On Jan. 18, the Maine Public Utilities Commission made a decision that raises critical questions about how rural communities across the state receive and pay for electricity. In a 2-1 vote, the commission denied Emera Maine’s request to acquire the Swan’s Island Electric Cooperative, a deal that would have provided more affordable electricity service to the Swan’s Island and Frenchboro communities.

Emera Maine and the island electric co-op have been working toward the merger for nearly two years. Commissioner Bruce Williamson’s rationale for his opposition raises serious concerns about how electricity and other services are provided in our state. During deliberations, Williamson said, “People choose to live on Swan’s Island. They managed to live with high oil and high fuel prices in the past. Everything costs more than it does on the mainland, and it always has. And we learned in Real Estate 101 that you pay for location.”

Many northern and western Maine communities are far more remote than our islands. In fact, Maine is the most rural state in the nation, with 61.3 percent of residents living outside of cities, according to the 2010 U.S. Census. Do we want a state in which rural communities pay differential rates for electricity because of their remoteness? So much of the work of the Maine Legislature has been focused on avoiding this outcome. Like electricity, our phone and internet service in rural areas are provided based on averaging the costs across our large and sparsely populated geography. To act otherwise would deepen the divide that favors urban areas over rural areas.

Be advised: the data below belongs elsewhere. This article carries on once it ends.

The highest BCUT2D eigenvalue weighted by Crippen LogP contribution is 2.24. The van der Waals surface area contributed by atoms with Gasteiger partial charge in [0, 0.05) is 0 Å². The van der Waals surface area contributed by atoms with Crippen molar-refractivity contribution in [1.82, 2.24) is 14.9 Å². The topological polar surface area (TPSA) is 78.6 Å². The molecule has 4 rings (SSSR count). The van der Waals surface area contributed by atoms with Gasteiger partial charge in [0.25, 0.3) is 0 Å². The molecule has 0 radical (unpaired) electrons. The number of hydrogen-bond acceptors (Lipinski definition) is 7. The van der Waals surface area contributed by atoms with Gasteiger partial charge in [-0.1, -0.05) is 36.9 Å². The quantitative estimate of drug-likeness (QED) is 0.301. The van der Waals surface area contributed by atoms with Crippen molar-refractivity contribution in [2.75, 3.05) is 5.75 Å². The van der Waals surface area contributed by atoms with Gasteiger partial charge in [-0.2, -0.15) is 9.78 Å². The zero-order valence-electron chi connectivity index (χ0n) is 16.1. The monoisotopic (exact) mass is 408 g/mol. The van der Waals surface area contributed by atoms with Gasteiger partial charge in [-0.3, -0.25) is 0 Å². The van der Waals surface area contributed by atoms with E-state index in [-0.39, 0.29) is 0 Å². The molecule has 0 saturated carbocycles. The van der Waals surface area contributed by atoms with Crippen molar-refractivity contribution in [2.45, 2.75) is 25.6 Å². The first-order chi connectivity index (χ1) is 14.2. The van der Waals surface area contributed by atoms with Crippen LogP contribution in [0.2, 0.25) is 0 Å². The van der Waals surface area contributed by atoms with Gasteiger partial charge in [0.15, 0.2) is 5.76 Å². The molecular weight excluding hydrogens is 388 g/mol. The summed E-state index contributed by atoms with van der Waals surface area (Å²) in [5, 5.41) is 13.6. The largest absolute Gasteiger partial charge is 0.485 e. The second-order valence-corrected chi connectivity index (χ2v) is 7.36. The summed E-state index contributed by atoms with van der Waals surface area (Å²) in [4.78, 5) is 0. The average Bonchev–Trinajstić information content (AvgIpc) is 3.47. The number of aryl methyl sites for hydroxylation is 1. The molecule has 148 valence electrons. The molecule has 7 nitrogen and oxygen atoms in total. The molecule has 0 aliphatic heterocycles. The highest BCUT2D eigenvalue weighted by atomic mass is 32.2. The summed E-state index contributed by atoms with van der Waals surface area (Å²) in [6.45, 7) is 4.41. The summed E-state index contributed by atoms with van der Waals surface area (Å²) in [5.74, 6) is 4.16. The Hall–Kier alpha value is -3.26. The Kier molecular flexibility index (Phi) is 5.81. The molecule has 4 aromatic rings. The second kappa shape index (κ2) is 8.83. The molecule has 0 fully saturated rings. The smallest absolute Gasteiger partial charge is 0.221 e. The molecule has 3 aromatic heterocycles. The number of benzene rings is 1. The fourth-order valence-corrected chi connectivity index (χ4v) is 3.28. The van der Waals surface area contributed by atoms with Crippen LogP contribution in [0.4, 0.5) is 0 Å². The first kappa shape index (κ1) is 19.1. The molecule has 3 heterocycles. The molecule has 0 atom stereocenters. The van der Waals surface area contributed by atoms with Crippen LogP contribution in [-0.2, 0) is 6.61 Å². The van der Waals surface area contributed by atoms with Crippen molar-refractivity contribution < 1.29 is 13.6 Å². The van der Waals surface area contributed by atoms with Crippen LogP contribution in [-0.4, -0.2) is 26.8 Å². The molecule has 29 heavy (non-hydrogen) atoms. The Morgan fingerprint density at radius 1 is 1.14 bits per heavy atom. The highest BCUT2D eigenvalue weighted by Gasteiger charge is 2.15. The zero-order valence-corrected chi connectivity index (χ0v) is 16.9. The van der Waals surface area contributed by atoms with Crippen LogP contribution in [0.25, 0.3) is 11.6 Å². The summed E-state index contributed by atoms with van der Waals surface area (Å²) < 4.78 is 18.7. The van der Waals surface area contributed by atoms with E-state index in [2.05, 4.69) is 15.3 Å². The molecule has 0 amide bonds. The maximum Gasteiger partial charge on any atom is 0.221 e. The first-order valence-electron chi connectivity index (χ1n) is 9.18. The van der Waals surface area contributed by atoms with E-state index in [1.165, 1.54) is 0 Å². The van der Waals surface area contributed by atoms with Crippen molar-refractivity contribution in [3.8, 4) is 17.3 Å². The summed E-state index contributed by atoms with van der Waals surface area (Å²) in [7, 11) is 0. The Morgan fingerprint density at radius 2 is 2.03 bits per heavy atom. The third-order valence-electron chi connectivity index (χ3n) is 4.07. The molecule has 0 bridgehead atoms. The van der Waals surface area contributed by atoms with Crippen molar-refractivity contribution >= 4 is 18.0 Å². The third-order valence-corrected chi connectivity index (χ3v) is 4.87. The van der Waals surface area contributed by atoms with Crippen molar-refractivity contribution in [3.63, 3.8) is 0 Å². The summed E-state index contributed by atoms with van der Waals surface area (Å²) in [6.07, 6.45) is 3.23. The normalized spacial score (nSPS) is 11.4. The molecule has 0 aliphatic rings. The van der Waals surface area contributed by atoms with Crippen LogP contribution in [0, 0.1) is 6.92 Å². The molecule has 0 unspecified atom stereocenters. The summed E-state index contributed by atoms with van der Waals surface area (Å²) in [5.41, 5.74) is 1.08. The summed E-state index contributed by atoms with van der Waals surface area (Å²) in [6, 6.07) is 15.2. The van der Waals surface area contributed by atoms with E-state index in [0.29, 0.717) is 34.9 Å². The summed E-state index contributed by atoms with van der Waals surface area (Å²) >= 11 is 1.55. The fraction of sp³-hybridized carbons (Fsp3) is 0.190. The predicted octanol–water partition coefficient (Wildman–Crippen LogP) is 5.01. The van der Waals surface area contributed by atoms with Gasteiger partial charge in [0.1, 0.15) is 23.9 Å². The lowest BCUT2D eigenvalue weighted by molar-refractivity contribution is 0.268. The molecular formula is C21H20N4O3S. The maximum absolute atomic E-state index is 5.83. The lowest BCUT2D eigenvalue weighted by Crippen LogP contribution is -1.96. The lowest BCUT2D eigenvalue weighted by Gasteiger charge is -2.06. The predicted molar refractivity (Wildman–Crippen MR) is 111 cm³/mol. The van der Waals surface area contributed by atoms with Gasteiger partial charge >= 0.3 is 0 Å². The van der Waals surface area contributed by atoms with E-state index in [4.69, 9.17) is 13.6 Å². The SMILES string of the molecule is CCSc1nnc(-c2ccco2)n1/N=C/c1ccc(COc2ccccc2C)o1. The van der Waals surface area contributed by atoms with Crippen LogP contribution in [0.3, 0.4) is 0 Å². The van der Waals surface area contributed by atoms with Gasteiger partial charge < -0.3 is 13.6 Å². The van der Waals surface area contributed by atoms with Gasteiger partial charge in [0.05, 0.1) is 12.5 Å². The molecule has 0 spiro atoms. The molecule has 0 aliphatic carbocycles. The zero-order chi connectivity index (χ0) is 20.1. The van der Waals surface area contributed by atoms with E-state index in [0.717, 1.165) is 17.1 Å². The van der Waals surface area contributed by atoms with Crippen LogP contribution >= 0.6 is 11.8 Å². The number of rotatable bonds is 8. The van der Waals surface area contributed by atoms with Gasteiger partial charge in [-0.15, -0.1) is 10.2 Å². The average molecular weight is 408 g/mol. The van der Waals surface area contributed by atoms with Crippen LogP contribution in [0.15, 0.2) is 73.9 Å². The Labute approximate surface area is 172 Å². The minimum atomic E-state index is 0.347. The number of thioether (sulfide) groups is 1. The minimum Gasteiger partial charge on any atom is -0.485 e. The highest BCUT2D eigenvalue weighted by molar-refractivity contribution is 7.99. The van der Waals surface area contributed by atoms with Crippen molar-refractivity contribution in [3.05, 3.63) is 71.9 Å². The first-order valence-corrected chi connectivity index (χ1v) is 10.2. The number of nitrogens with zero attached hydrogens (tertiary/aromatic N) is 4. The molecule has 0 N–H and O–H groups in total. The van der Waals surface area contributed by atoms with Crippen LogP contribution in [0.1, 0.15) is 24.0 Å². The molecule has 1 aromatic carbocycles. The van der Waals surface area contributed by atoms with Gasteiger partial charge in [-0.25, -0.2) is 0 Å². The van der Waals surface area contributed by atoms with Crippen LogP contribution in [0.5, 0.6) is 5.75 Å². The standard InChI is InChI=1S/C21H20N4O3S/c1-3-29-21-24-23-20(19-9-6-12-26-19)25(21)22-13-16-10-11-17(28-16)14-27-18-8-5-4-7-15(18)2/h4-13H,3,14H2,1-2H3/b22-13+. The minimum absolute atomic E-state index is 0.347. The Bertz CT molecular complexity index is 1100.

If regulators or policymakers begin making decisions that advantage or disadvantage certain communities — potentially denying equitable access to basic services like electricity to some — much of rural Maine would be in jeopardy of being relegated to a costlier life or being constrained in its economic development efforts. Furthermore, the assumption that people “choose” where they live in Maine is flawed, ignoring generational history and familial ties. Most rural Mainers, including those who live year-round on the islands, are not highly mobile nor do they have the resources to live wherever they want.

The island electric co-op, after many months of meetings and negotiations, was working to merger with Emera Maine because its membership had decided it was no longer able to provide safe, reliable and affordable electricity to its ratepayers. Swan’s Island and Frenchboro pay some of the highest electric rates in the nation, nearly three times what we pay on the mainland.

The small year-round populations of these communities (350 on Swan’s Island and 36 on Frenchboro) make it difficult to staff offices and maintain the equipment required to safely and reliably distribute electricity. Failing to approve the acquisition leaves these communities without a viable alternative.

The islanders need a path forward. We at the Island Institute work to sustain Maine’s island and remote coastal communities and exchange ideas and experiences to further the sustainability of communities here and elsewhere. It’s work that we’ve been doing for 34 years. With that perspective, we can confidently assert that islands and remote communities make important contributions to our state’s economy and culture. And so we are concerned when state policy or regulatory proceedings purposely or inadvertently exacerbate challenges to their viability.

We need to have deeper conversations about how policy affects the fate of our rural communities. If we do choose to live in Maine, that choice comes with limitations. But state regulators and policymakers must not further burden or divide us. Essential services like electricity allow each corner of Maine — rural or not — to thrive.

Rob Snyder is president of the Rockland-based nonprofit the Island Institute.